Acura Integra Officially Coming Back in 2022
The compact sports car that helped launch Acura in 1986 is finally ready for its grand return.
Acura is on something of a roll this year, launching headfirst back into its performance heritage with a duo of Type S models—first the TLX sedan, now the NSX supercar—but it saved its biggest announcement for late on Thursday night. The iconic Acura Integra is coming back, folks. For real.
Lest you think we’re joking, the photo above and below is an official teaser image of the car’s headlight that Acura published in tandem with the surprise news, which came straight from Acura boss Jon Ikeda at the NSX Type S reveal event with frustratingly few details. The INTEGRA badge inlaid on the bumper below the light will look familiar to anyone who was alive when the OG Integra prowled the streets and helped redefine compact front-wheel-drive fun from for two decades in the 80s and 90s.
“It’s back, and it’ll be on sale next year,” an Acura spokesman said. Hot damn.
The world has certainly been a little dimmer since the Integra went out of production in 2006, or 2001 if you’re in America. (Does the replacement RSX count? Great car, but if it’s not called an Integra, I mean, it’s not an Integra.) Either way, it’s almost impossible to top the third-generation model, a FWD touchstone that cemented Acura’s image of smart, sensible performance and provided a popular canvas for the import tuner scene in the late 1990s.
Not counting the NSX, which exists in a league of its own in Acura’s lineup, Acura hasn’t made a two-door sports car since the RSX/Integra bowed out. It spent much of the last 15 years off in the wilderness, trying to find itself after losing much of the identity it established in the 1990s amid a sea of uninspiring cars with alphabet soup names and so-so performance. The Integra will be the first Acura with a real name in 20 years—but a more significant callback is that the Integra was one of just two models that the brand launched in its first year of existence back in 1986.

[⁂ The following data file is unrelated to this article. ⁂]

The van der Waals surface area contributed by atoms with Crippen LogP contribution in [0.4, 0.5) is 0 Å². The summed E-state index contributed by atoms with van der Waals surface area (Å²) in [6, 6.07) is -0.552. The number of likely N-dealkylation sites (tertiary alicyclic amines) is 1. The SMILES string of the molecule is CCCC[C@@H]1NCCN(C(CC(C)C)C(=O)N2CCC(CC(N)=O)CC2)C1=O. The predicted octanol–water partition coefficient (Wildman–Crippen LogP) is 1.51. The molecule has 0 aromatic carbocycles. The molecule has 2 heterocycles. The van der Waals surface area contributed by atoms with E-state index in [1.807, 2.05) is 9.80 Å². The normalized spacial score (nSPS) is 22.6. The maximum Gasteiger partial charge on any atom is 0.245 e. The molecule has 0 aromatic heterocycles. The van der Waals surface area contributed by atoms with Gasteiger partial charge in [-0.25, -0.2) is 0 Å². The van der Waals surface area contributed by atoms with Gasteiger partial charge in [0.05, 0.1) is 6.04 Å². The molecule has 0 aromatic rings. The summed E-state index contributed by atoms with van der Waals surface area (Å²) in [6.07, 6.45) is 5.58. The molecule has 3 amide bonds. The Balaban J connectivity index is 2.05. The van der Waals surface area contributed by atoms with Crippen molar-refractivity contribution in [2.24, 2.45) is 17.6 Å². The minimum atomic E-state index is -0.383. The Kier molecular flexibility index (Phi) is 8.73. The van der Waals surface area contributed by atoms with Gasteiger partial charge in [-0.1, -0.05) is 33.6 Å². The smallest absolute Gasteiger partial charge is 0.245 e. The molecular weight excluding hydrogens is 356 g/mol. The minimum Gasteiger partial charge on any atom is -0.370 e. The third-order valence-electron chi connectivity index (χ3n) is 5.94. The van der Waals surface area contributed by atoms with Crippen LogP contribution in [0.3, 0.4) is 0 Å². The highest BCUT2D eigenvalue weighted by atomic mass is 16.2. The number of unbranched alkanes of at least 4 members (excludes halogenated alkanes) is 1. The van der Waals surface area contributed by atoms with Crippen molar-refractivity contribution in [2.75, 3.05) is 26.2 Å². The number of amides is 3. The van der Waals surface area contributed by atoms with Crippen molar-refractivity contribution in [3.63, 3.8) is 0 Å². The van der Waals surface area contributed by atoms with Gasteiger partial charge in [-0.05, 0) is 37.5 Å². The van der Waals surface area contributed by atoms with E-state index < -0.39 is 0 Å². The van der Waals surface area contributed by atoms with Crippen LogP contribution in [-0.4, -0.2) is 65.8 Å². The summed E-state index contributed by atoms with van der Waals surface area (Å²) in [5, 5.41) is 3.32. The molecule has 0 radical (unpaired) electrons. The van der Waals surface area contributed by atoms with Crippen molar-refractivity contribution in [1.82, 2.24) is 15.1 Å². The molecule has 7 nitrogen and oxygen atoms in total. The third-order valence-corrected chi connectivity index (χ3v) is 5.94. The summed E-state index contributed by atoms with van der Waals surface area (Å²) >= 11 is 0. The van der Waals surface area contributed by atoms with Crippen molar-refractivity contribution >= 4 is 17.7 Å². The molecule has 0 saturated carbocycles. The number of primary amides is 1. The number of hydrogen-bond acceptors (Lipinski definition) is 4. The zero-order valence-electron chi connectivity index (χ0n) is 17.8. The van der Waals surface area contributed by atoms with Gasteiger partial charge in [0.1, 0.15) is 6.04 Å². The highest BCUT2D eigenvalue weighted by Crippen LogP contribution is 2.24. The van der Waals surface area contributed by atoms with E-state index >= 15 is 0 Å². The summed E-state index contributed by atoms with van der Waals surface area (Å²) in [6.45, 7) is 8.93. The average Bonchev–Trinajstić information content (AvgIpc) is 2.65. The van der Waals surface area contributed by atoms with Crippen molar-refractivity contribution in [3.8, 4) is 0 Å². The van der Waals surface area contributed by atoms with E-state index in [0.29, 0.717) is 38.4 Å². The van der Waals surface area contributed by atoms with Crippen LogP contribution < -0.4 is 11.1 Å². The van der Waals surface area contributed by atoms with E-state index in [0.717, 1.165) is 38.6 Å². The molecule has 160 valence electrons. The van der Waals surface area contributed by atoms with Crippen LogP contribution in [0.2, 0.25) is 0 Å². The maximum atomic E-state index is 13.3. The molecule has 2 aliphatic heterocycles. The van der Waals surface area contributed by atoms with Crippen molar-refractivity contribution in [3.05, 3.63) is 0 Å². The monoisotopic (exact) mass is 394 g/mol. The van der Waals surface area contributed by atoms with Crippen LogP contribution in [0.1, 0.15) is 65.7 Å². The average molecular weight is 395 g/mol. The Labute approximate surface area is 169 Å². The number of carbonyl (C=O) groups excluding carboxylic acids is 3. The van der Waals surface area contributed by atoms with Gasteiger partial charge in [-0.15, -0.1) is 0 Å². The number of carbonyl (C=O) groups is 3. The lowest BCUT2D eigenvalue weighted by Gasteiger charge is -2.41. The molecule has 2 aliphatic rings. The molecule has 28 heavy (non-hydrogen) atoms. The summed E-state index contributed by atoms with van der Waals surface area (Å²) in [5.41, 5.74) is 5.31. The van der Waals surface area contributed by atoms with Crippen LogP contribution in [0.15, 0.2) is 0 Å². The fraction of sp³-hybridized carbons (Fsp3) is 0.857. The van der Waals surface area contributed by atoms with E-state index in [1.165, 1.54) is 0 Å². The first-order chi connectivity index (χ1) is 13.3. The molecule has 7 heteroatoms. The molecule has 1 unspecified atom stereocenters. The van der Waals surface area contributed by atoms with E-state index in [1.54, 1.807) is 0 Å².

There is a clear effort to return to its roots here, and to hear Acura tell it, that bumper badge in the teaser is just the tip of the fan service iceberg. We expect to see this riding on the new Civic platform—itself a great base—and it wouldn’t be shocked to see a manual transmission on tap. Honda's certainly got the goods to make it happen with the new Civic retaining a manual in Si and Type R forms, and Ikeda promised the new Integra will have the “same fun-to-drive spirit” as its ancestors. A slick stick shift is certainly part of that good time.
“The first car I learned to drive stick on was a 1998 Integra GS-R,” Integra product planner Jonathon Rivers told The Drive. “We’re super excited to bring it back, and 2022 is gonna be an amazing year. You’re gonna hear more about it over the next several months.”
While there’s approximately zero additional information available at this time, we do have at least some idea of how the new Integra will look. Back in February, photos of a strange-looking two-door test mule spread around social media with some claiming it to be an Integra in disguise. Acura denied it at the time and said the pictures had been photoshopped, but you know, now we’re not quite as sure.
Whatever the case, we will have answers soon. And a new Integra! What a world.
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